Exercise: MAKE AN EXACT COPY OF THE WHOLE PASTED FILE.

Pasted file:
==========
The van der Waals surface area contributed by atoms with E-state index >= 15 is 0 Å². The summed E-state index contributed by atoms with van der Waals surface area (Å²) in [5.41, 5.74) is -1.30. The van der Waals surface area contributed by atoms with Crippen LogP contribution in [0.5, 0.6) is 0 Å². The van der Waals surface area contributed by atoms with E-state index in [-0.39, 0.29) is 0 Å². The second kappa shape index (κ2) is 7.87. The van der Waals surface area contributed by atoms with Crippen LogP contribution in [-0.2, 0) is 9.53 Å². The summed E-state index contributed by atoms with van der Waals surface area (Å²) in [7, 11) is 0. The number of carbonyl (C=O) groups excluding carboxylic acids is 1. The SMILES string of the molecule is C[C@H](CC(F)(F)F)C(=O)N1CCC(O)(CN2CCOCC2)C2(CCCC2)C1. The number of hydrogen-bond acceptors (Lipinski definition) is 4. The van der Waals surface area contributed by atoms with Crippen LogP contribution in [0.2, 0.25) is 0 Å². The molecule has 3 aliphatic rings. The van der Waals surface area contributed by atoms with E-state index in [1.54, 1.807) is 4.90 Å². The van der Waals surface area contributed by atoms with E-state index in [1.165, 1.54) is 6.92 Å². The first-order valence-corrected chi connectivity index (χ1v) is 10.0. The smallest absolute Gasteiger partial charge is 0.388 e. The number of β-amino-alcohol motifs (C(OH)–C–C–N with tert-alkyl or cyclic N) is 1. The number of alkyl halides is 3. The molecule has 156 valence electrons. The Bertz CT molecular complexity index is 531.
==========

The van der Waals surface area contributed by atoms with E-state index >= 15 is 0 Å². The summed E-state index contributed by atoms with van der Waals surface area (Å²) in [5.41, 5.74) is -1.30. The van der Waals surface area contributed by atoms with Crippen LogP contribution in [0.5, 0.6) is 0 Å². The van der Waals surface area contributed by atoms with E-state index in [-0.39, 0.29) is 0 Å². The second kappa shape index (κ2) is 7.87. The van der Waals surface area contributed by atoms with Crippen LogP contribution in [-0.2, 0) is 9.53 Å². The summed E-state index contributed by atoms with van der Waals surface area (Å²) in [7, 11) is 0. The number of carbonyl (C=O) groups excluding carboxylic acids is 1. The SMILES string of the molecule is C[C@H](CC(F)(F)F)C(=O)N1CCC(O)(CN2CCOCC2)C2(CCCC2)C1. The number of hydrogen-bond acceptors (Lipinski definition) is 4. The van der Waals surface area contributed by atoms with Crippen LogP contribution in [0.2, 0.25) is 0 Å². The molecule has 3 aliphatic rings. The van der Waals surface area contributed by atoms with E-state index in [1.54, 1.807) is 4.90 Å². The van der Waals surface area contributed by atoms with E-state index in [1.165, 1.54) is 6.92 Å². The first-order valence-corrected chi connectivity index (χ1v) is 10.0. The smallest absolute Gasteiger partial charge is 0.388 e. The number of β-amino-alcohol motifs (C(OH)–C–C–N with tert-alkyl or cyclic N) is 1. The number of alkyl halides is 3. The molecule has 156 valence electrons. The Bertz CT molecular complexity index is 531.